Insect Control / Extermination & Prevention Services:
Some insects, such as the silverfish, develop without metamorpaosis. Growth is by a series of successive molts. Each instar looks just like the one before it, and the adult looks just like the young except for an increase in size. Food and habits of the young and the adults are alike. However, the adults are sexually mature, where as the young are not.
Collembola – Spring Tails
They are wingless, very small 1/5 inch long insects. There is usually a springlike projection from the underside of the abdomen, which distinguishes this order from all the others. They are found in houses, although they are most common outdoors. Collembola feed on algae, fungi, and decaying vegetable matter. Their eggs are found in damp places such as cork insulation, kitchens and bathrooms, and around drains.
Diplura – Campodeids
Usually found in soil and leaf litter, under bark or under stones and logs. They tend to lay their eggs in the soil and feed on decaying matter or small insects.
Proturans - Proturans
These occur in moist soil, moss, leaf mold, under bark and rotting wood. They are rather rare and are very infrequently collected. Both adults and immature feed feed on organic matter released by decay. They are part of the community of decompposers that help break down and recycle organic nutrients in the soil.
Thysanura – Silverfish
These are wingless, flattened, fish-shaped insects, usually not more than 1/2 inch long. They have long antennae and two or three thread like appendages at the end of the abdomen. Silverfish may be found almost anywhere in a house. However, they usually are found living close to their source of food. They eat wide variety of foods containing protein or carbohydrates. They may also leave yellow stains, especially on linens. Eggs are laid on baseboard, and hatch in 20-40 days depending on temperature.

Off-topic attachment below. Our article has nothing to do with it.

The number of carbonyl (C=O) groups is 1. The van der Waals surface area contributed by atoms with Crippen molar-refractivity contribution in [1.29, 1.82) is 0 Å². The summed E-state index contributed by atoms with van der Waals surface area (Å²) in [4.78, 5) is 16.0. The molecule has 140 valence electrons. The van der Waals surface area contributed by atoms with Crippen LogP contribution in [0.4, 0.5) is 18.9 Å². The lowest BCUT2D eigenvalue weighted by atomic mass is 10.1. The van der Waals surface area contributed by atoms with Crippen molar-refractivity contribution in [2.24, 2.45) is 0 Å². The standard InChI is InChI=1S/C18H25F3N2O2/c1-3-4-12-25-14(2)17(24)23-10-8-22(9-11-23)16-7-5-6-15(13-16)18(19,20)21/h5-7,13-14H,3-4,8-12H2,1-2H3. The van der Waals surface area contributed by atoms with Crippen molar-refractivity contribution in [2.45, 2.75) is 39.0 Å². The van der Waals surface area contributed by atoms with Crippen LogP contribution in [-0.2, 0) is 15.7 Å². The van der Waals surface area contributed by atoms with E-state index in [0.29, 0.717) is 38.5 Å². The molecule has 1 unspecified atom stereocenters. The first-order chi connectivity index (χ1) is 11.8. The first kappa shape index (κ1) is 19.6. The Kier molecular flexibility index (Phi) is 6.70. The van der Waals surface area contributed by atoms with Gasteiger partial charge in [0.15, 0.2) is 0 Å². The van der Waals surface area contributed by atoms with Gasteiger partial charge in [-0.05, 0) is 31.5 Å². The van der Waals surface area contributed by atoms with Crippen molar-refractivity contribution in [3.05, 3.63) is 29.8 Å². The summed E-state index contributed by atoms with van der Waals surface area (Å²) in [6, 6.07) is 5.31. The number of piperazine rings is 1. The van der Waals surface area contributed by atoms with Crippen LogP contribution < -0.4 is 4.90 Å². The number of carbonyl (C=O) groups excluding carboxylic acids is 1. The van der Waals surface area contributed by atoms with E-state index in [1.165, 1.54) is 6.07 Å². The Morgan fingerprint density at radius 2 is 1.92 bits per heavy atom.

Anoplura - Sucking Lice, True Lice
These small insects are wingless and flat bodied. The head is distinctly narrower than the thorax. Mouthparts are adapted for piercing the skin and sucking blood. They are external parasites on mammals. The adylt female attaches eggs to the hair of the host, and both the immature and the adults suck blood from the host.
Dermaptera - Earwigs
Earwigs are insects that are readily recognized by the pincers or forcepslike appendages at the end of the abdomen. They are scavengers on dead animal and plant material, and are attracted to lights. Earwigs will build up in foundations similar to those already discussed for centipedes, millipedes and crickets.
Cockroaches, termites, grasshoppers, bed bugs, and earwigs have a gradual metamorphosis and three distinct stages in their development; egg, nymph (with several instars), and adult. In gradual metamorphosis, the young (nymphs) resemble the adults in the general form of their body, in their manner of living, and their food preference. The change in the appearance of the body is very gradual between instars. In insects where wings are present, they occur fully developed only in the last stage; the adult.
Dictyoptera - Cockroaches
The cockroach is vulnerable to control at any time in its life cycle. The female will lay her eggs just about anywhere, but they do prefer moisture. They leave a sticky black residue on corners of furniture, cabinets and sinks.
Morphological Characters (see above)
- Front wings hardened or leathery at base, with numerous veins, overlapping over abdomen when at rest.
- Hind wings usually folded fanwise at rest
- Antennae more than 12 segments
- Mouth parts mandibulate
Beetles, moths, butterflies, flies, fleas, ants bees and wasps have a complete metemorphosis cycle. As the young of these insects emerge from the egg, they have an entirely different from than the adult. They also usually live in different situations and feed on different foods than do the adults. In complete metamorphosis, there are four clearly defined stages: egg, larva (with several instars), pupa and adult.